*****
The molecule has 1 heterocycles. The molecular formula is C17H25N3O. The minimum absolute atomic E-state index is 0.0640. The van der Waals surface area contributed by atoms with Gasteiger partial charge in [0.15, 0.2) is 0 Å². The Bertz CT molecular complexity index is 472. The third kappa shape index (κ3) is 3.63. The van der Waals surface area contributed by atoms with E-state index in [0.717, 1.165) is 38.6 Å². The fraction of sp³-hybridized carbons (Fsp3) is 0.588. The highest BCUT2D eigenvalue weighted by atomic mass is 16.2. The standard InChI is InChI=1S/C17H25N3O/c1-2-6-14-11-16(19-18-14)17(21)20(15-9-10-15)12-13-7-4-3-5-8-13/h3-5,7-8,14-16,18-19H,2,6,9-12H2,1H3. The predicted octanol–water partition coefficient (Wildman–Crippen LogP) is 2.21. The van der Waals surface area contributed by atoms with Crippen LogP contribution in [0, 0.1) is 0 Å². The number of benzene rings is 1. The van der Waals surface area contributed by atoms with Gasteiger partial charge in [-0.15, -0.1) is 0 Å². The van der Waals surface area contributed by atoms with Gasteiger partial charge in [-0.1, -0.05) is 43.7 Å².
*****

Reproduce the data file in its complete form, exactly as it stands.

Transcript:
The molecule has 1 heterocycles. The molecular formula is C17H25N3O. The minimum absolute atomic E-state index is 0.0640. The van der Waals surface area contributed by atoms with Gasteiger partial charge in [0.15, 0.2) is 0 Å². The Bertz CT molecular complexity index is 472. The third kappa shape index (κ3) is 3.63. The van der Waals surface area contributed by atoms with E-state index in [0.717, 1.165) is 38.6 Å². The fraction of sp³-hybridized carbons (Fsp3) is 0.588. The highest BCUT2D eigenvalue weighted by atomic mass is 16.2. The standard InChI is InChI=1S/C17H25N3O/c1-2-6-14-11-16(19-18-14)17(21)20(15-9-10-15)12-13-7-4-3-5-8-13/h3-5,7-8,14-16,18-19H,2,6,9-12H2,1H3. The predicted octanol–water partition coefficient (Wildman–Crippen LogP) is 2.21. The van der Waals surface area contributed by atoms with Crippen LogP contribution in [0, 0.1) is 0 Å². The number of benzene rings is 1. The van der Waals surface area contributed by atoms with Gasteiger partial charge in [-0.15, -0.1) is 0 Å². The van der Waals surface area contributed by atoms with Gasteiger partial charge in [-0.1, -0.05) is 43.7 Å².